Graphic: We’re hearing more and more about zero-trust security, but why?
BUZZ! BUZZ! BUZZ! The intrusive buzzing of the latest cybersecurity buzzword, “zero trust,” is almost palpable.
It’s evident why. The COVID-19 pandemic, with its surge in remote work, has pushed the implementation of zero-trust architectures to the top of many enterprise priority lists.
As early as 10 years ago, most enterprise endpoints – users, devices, and applications – were restricted to the confines of the enterprise. Once these endpoints were in and verified as secure, they were granted access to network resources and henceforth assumed to be secure.
But now, with the advent of cloud computing, edge computing, and the Internet of Things (IoT), and with more and more employees accessing sensitive enterprise data not only from home but from cafés, different countries, and other far-flung locations – enterprise endpoints are virtually everywhere, and cyberattackers, like sleazy swindlers searching for the weaknesses of unsuspecting innocents, are eager to identify the perfect opportunity to execute.
“Okay, so how are we supposed to protect our sensitive data, then?”
It’s quite simple, reader.
Trust no one.
Photo: Zero trust is all about securing both internal and external endpoints, assuming they’ve been breached, and constantly verifying endpoint identity and trustworthiness.
What is zero trust?
Zero trust is a network cybersecurity approach that assumes data breaches are being perpetrated by untrusted sources originating both inside and outside an enterprise.
Zero-trust security involves constantly verifying the identity and trustworthiness of every user, device, and application within a given enterprise network. It rejects the traditional assumption that users, devices, and applications are trustworthy merely because they’ve been verified as secure, and granted network access in the past.
This is an important point, as traditional perimeter-based cybersecurity models, also known as castle-and-moat models, accept the assumption that prior security verification and network internality are equivalent to trustworthiness.
Cybersecurity experts frequently refer to these older models using a castle-and-moat analogy because those who need internal access to network resources must pass a security check – the corporate firewall – to be granted such access, like crossing a heavily guarded drawbridge or even having it lowered in the first place. In essence, the belief is “trust, but verify,” and your enterprise data is safe.
Although marvels of a time before the era of digital nomadism and remote computation, these outdated models alone are now widely regarded as not only ineffective but also obsolete, given the modern proliferation of enterprise users, devices, and applications operating outside enterprise perimeters as well, whether in the cloud, a home office, a hammock on the beach, a manufacturing facility, a military outpost, and so on.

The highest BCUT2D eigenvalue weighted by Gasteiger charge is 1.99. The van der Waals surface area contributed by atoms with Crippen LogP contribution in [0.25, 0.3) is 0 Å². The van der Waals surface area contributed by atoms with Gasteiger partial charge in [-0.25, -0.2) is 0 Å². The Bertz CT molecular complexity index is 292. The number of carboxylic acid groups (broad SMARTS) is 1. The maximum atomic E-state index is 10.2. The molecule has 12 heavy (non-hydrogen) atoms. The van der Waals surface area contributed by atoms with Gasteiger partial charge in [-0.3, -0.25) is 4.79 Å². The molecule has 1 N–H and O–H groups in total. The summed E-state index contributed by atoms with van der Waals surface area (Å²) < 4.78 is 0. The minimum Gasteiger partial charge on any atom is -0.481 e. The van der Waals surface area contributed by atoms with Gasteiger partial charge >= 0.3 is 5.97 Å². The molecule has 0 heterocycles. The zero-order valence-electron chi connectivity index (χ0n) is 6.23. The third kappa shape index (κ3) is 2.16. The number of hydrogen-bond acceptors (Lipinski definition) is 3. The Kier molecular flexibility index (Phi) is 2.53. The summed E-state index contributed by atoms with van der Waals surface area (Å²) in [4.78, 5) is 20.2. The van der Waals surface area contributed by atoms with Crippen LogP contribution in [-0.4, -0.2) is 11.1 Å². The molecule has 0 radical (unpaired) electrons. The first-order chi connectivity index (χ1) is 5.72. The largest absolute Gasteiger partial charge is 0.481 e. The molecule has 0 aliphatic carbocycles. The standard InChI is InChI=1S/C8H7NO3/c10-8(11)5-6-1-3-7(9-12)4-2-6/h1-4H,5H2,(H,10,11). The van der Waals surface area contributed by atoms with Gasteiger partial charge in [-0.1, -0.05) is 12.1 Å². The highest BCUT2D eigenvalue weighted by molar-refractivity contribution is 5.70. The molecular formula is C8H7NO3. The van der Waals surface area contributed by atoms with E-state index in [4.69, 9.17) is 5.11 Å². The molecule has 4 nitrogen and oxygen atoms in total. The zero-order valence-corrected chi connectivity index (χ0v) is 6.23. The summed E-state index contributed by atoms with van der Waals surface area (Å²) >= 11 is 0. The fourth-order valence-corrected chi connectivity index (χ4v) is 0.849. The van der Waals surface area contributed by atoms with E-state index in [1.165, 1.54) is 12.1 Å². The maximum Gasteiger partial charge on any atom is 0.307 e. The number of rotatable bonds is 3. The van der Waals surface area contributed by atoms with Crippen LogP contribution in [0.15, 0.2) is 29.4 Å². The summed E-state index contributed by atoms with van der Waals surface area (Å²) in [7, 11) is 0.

How does zero trust work?
The modern proliferation of enterprise users, devices, and applications external to enterprise networks creates an increased attack surface for independent and state-sponsored hackers.
Zero-trust architectures address this problem by adopting a “trust-no-one” cybersecurity model, authenticating enterprise user, device, and application trustworthiness both before and after granting access to network resources.
Unlike the older castle-and-moat model’s “trust, but verify” concept, the frequently touted adage for zero-trust security is “never trust, always verify.”
In a nutshell, a zero-trust architecture works by adopting a “trust-no-one” cybersecurity model that modern enterprises use to better safeguard their internally and externally accessed data.
Zero trust even has the approval of the federal government. The NSA, a major proponent of zero trust, strongly recommends that National Security Systems (NSS), Department of Defense (DoD), and Defense Industrial Base (DIB) networks adhere to a zero-trust security model to secure their sensitive data.
Graphic: Tools used to achieve zero trust include network segmentation, multifactor authentication, and least-privilege access restrictions.
How do you achieve zero trust?
A zero-trust architecture is achieved through the implementation of comprehensive security monitoring, risk-based access controls, and enterprise-wide system security automation.
This data-centric security model allows the concept of least-privilege access to be applied for every access decision, allowing or denying access to resources based on the combination of several contextual factors.
– National Security Agency (NSA), Embracing a Zero Trust Security Model
The concept of least-privilege access ensures that enterprise users, devices, and applications have only the access and permissions necessary to complete the tasks specific to their job, function, or purpose. This helps minimize the possibility of lateral movement throughout a network.